The pace of the story and somewhat disjointed nature of it distracted from what could have been a look into the emotional nightmare of being a Jewish twin in Mengele's sadistic world. Instead it felt more like an unpleasant fairy tale and lost any edge there was to the story. Admitted it was narrated through the eyes of a 12 year old pair of identical twins which would not have been an adult prospective however it just did not feel right - something was lacking that I cannot put my finger on. It is this lacking that makes this a simply OK read. It could have been far more than it was. ( )
  can44okie | Aug 28, 2020 |
Another heartbreaking book about the Holocaust. This time about children (twins, multiples) used as experiments by Josef Mengele. So much horror.

Book was a little slow, but mainly due to its attention to detail and descriptions. All these stories need to be told so that we never forget and never let it happen again. ( )
  LoriKBoyd | Mar 24, 2020 |
This book crawled beneath my skin and wrecked my heart. The poor children and all that they went through. I can’t fathom the tragedy, horror, and faithlessness that lived within their tiny minds. Yet, the strength and perseverance that so many showed is quite commendable.

Stasha and Pearl were twins at Auschwitz. From day one, they were test dummies. “Uncle” came in throwing around magical words and candy, and then stripped the girls of every last bit of dignity. He flat out tortured them. He poked and prodded, stripped them down, and messed with their minds. Together though, the girls made a pact to live. They split up duties and began making the best of the hell they were living through.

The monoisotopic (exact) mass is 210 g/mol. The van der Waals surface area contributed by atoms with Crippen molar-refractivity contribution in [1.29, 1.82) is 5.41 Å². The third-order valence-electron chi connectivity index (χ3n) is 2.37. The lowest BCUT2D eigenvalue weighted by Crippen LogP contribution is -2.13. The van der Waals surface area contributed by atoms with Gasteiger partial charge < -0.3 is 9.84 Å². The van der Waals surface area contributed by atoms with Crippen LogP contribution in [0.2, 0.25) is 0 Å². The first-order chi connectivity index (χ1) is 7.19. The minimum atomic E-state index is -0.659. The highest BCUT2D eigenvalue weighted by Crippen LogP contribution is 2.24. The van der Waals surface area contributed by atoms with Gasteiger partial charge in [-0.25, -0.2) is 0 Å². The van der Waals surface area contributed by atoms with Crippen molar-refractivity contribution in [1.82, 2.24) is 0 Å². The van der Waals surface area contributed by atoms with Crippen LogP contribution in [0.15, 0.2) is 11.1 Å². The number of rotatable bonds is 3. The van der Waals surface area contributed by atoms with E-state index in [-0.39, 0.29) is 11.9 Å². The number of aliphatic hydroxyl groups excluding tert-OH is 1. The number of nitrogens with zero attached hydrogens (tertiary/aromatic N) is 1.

When they were separated though things got blurry. Death lingered about the surface and endless possibilities began to take form. Each girl had a solid foundation in a friend and while they slowly navigated towards another, all chaos broke loose. There were guns fights, beautiful horses, childbirth, sauerkraut barrels, gold temples, and more...

I can’t recommend this book enough. It’s not a fun book. In all honesty, it’s a hard one to digest. The impact though, and the sacrifice need felt by all. It’s a dark dark read about a dark dark time. It’s gut wrenching, emotionally draining, and pure evil. The words left me breathless at times and I slowly turned the pages because I needed time to process all of the horror within the words. I think Stasha was my favorite, just because her personality screamed from the pages, but Pearl also tugged at my heart strings because it was her, that was worse off.

If you’re still uncertain, just trust me and read it. You may not like it, but never forget that it’s history and it’s really not supposed to be liked— it’s to be felt. ( )
  ReadersCandyb | Jun 4, 2019 |
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It's 1944 when the twin sisters arrive at Auschwitz with their mother and grandfather. In their benighted new world, Pearl and Stasha Zagorski take refuge in their identical natures, comforting themselves with the private language and shared games of their childhood. As part of the experimental population of twins known as Mengele's Zoo, the girls experience privileges and horrors unknown to others, and they find themselves changed, stripped of the personalities they once shared, their identities altered by the burdens of guilt and pain. That winter, at a concert orchestrated by Mengele, Pearl disappears. Stasha grieves for her twin, but clings to the possibility that Pearl remains alive. When the camp is liberated by the Red Army, she and her companion Feliks--a boy bent on vengeance for his own lost twin--travel through Poland's devastation. Undeterred by injury, starvation, or the chaos around them, motivated by equal parts danger and hope, they encounter hostile villagers, Jewish resistance fighters, and fellow refugees, their quest enabled by the notion that Mengele may be captured and brought to justice within the ruins of the Warsaw Zoo. As the young survivors discover what has become of the world, they must try to imagine a future within it.